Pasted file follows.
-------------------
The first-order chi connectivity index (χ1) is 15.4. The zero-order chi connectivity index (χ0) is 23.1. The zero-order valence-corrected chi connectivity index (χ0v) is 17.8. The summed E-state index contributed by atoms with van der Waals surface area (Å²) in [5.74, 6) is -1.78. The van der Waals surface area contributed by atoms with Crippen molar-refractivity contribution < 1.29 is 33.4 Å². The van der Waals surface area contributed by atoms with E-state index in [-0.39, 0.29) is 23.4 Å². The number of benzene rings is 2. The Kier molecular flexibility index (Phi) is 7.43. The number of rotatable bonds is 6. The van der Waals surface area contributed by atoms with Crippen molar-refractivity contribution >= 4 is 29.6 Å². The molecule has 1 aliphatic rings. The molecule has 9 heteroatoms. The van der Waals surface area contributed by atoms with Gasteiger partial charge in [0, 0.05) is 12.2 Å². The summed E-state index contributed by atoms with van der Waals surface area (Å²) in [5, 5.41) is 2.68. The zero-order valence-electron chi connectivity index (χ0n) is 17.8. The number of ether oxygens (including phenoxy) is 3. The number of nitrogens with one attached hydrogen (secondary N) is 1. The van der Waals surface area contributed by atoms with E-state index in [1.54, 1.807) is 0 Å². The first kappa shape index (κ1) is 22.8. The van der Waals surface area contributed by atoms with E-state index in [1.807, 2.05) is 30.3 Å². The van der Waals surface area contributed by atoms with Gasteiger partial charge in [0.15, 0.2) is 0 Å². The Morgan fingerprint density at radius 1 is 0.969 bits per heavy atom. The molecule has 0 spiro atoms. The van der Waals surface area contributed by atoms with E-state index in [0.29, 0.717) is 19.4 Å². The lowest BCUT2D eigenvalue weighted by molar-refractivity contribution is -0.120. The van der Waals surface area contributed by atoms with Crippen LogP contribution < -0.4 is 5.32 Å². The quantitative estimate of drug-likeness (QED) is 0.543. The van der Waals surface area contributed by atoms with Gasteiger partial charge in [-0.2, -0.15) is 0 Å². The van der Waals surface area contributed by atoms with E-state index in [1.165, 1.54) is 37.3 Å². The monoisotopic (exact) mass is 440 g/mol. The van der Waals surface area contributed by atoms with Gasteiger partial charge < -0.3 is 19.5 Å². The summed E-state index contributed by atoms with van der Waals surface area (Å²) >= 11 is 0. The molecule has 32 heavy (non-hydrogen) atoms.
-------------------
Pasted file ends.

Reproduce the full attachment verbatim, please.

The first-order chi connectivity index (χ1) is 15.4. The zero-order chi connectivity index (χ0) is 23.1. The zero-order valence-corrected chi connectivity index (χ0v) is 17.8. The summed E-state index contributed by atoms with van der Waals surface area (Å²) in [5.74, 6) is -1.78. The van der Waals surface area contributed by atoms with Crippen molar-refractivity contribution < 1.29 is 33.4 Å². The van der Waals surface area contributed by atoms with E-state index in [-0.39, 0.29) is 23.4 Å². The number of benzene rings is 2. The Kier molecular flexibility index (Phi) is 7.43. The number of rotatable bonds is 6. The van der Waals surface area contributed by atoms with Crippen molar-refractivity contribution >= 4 is 29.6 Å². The molecule has 1 aliphatic rings. The molecule has 9 heteroatoms. The van der Waals surface area contributed by atoms with Gasteiger partial charge in [0, 0.05) is 12.2 Å². The summed E-state index contributed by atoms with van der Waals surface area (Å²) in [5, 5.41) is 2.68. The zero-order valence-electron chi connectivity index (χ0n) is 17.8. The number of ether oxygens (including phenoxy) is 3. The number of nitrogens with one attached hydrogen (secondary N) is 1. The van der Waals surface area contributed by atoms with E-state index in [1.54, 1.807) is 0 Å². The first kappa shape index (κ1) is 22.8. The van der Waals surface area contributed by atoms with E-state index in [1.807, 2.05) is 30.3 Å². The van der Waals surface area contributed by atoms with Gasteiger partial charge in [0.15, 0.2) is 0 Å². The Morgan fingerprint density at radius 1 is 0.969 bits per heavy atom. The molecule has 0 spiro atoms. The van der Waals surface area contributed by atoms with E-state index in [0.29, 0.717) is 19.4 Å². The lowest BCUT2D eigenvalue weighted by molar-refractivity contribution is -0.120. The van der Waals surface area contributed by atoms with Crippen LogP contribution < -0.4 is 5.32 Å². The quantitative estimate of drug-likeness (QED) is 0.543. The van der Waals surface area contributed by atoms with Gasteiger partial charge in [-0.2, -0.15) is 0 Å². The van der Waals surface area contributed by atoms with E-state index in [1.165, 1.54) is 37.3 Å². The monoisotopic (exact) mass is 440 g/mol. The van der Waals surface area contributed by atoms with Gasteiger partial charge < -0.3 is 19.5 Å². The summed E-state index contributed by atoms with van der Waals surface area (Å²) >= 11 is 0. The molecule has 32 heavy (non-hydrogen) atoms.